The Ivory Child eBook

This eBook from the Gutenberg Project consists of approximately 335 pages of information about The Ivory Child.
head of them marched the huge god-elephant Jana, on which rode Simba the King and a lame priest (evidently my friend whose foot had been injured by the pistol), who acted as a mahout.  This part of the story I confess I did not believe, since it seemed to me impossible that anyone could ride upon that mad rogue, Jana.  Yet, as subsequent events showed, it was in fact true.  I suppose that in certain hands the beast became tame.  Or perhaps it was drugged.

Two nights later, for the Black Kendah advanced but slowly, spreading themselves over the country in order to collect such crops as had not been gathered through lack of time or because they were still unripe, we saw flames and smoke arising from the Town of the Child beneath us, which they had fired.  Now we knew that the time of trial had come and until near midnight men, women and children worked feverishly finishing or trying to finish the fortifications and making every preparation in our power.

Our position was that we held a very strong post, that is, strong against an enemy unprovided with big guns or even firearms, which, as all other possible approaches had been blocked, was only assailable by direct frontal attack from the east.  In the pass we had three main lines of defence, one arranged behind the other and separated by distances of a few hundred yards.  Our last refuge was furnished by the walls of the temple itself, in the rear of which were camped the whole White Kendah tribe, save a few hundred who were employed in watching the herds of camels and stock in almost inaccessible positions on the northern slopes of the Mount.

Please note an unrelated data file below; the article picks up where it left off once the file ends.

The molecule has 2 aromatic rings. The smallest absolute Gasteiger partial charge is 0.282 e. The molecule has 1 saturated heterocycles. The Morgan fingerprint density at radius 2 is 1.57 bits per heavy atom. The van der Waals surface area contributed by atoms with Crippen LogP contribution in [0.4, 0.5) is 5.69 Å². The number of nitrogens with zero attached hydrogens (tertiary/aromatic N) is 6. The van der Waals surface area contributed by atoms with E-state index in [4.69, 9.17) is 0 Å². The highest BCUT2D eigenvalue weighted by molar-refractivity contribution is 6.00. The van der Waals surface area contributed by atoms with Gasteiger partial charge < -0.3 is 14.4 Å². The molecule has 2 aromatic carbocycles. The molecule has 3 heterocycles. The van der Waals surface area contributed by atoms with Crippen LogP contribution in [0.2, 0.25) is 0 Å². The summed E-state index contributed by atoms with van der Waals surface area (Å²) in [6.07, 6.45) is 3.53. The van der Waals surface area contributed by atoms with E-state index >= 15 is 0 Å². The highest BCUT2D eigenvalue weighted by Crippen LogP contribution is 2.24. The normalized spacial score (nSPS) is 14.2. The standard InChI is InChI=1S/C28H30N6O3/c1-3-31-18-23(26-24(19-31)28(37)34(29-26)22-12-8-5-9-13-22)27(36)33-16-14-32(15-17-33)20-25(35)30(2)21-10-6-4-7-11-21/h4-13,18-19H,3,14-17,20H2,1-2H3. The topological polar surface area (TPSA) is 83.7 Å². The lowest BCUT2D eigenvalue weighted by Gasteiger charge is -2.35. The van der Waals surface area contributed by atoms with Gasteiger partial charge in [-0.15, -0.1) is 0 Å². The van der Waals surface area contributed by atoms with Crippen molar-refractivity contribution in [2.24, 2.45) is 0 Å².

There were perhaps five thousand people of both sexes and every age gathered in this camp, which was so well provided with food and water that it could have stood a siege of several months.  If, however, our defences should be carried there was no possibility of escape, since we learned from our scouts that the Black Kendah, who by tradition and through spies were well acquainted with every feature of the country, had detached a party of several thousand men to watch the western road and the slopes of the mountain, in case we should try to break out by that route.  The only one remaining, that which ran through the cave of the serpent, we had taken the precaution of blocking up with great stones, lest through it our flank should be turned.

In short, we were rats in a trap and where we were there we must either conquer or die—­unless indeed we chose to surrender, which for most of us would mean a fate worse than death.

CHAPTER XIX

ALLAN QUATERMAIN MISSES

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The Ivory Child from Project Gutenberg. Public domain.
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